||Mobile Click Fraud
According to a new study by Trademob, online click fraud is a problem for advertisers, and click fraud on mobile ads is already quite well developed.
The study, looking at six million mobile ad clicks, served across 10 different ad networks, showed that 40% of mobile ad clicks are either accidental or fraudulent.
These paid-for clicks were found to be completely worthless, showing a conversion rate from click-to-download of below 0.1%. Further analysis showed that 18% of these were highly indicative of click fraud and 22% were accidental.
About half of those clicks show patterns that are symptomatic of click fraud, such as traffic that peaks at unusual times of day or a bulk of clicks coming from similar IP addresses. The rest appear to be accidental clicks, perhaps due to the "fat fingers" syndrome or poor user interface design, says the report.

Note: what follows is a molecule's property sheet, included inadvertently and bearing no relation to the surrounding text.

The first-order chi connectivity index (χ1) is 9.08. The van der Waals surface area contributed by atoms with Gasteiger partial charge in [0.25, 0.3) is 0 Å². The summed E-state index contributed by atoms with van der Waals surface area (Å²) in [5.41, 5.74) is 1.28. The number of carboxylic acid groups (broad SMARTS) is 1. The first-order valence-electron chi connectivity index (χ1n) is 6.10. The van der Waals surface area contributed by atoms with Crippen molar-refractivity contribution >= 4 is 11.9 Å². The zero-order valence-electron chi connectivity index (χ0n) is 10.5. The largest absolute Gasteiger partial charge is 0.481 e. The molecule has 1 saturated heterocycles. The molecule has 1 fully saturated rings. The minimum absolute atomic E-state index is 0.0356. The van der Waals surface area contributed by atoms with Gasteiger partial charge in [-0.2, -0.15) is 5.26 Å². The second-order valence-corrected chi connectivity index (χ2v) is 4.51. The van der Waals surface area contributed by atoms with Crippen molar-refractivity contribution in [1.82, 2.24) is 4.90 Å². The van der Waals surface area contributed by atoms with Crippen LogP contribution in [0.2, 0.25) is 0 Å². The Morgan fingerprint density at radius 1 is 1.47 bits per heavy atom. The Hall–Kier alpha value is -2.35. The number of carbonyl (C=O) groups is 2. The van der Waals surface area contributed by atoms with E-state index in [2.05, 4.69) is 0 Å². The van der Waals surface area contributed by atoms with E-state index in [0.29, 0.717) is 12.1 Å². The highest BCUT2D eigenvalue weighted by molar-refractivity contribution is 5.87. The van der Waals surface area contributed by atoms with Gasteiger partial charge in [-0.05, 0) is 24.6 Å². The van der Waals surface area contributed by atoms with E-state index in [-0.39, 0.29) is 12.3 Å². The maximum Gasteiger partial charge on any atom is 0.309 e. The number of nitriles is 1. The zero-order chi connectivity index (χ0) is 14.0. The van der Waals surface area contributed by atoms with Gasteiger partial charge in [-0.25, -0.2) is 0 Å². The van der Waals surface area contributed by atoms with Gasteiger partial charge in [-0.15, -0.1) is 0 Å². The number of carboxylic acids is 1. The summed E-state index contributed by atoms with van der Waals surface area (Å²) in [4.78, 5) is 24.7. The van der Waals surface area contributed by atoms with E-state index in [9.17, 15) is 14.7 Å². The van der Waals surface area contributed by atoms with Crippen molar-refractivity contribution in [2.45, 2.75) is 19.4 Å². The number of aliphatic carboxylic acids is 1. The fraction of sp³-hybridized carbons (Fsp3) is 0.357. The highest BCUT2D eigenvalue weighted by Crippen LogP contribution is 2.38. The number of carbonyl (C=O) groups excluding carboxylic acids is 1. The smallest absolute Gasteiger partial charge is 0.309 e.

With 40% of clicks, the study found that the conversion rate of clicks-to-installs was less than 0.1%. These clicks, it concluded, were accidental or fraudulent.
The report suggests that publishers who generate a large number accidental clicks could be poorly designed. And, regarding outright click fraud, the researchers found that both simple techniques, where publishers report clicks that never happened (accounting for 8% of all mobile ad clicks), as well as more sophisticated techniques, are being used on mobile ads. The more complex techniques include botnets, in which fraudsters marshall an army of zombie computers, modified to look like mobile devices to ad servers, to click on ads (accounting for 10% of all mobile ad clicks).
Client-side fraud is another type of more sophisticated technique, says the report, involving deceptive banners, perhaps hidden behind another element on the website, utilized to trick users into clicking on them.
The report concludes by noting that all of these types of fraud can be detected, though, by analyzing traffic patterns such as lots of clicks at odd times, or a bulk of clicks from similar IP addresses, or lots of clicks coming from geographies that aren't targeted in the ads. Currently, fraudsters aren't employing sophisticated evasive maneuvers, because few advertisers or networks are aggressively blacklisting publishers.
(Source: The Center for Media Research, 09/21/12)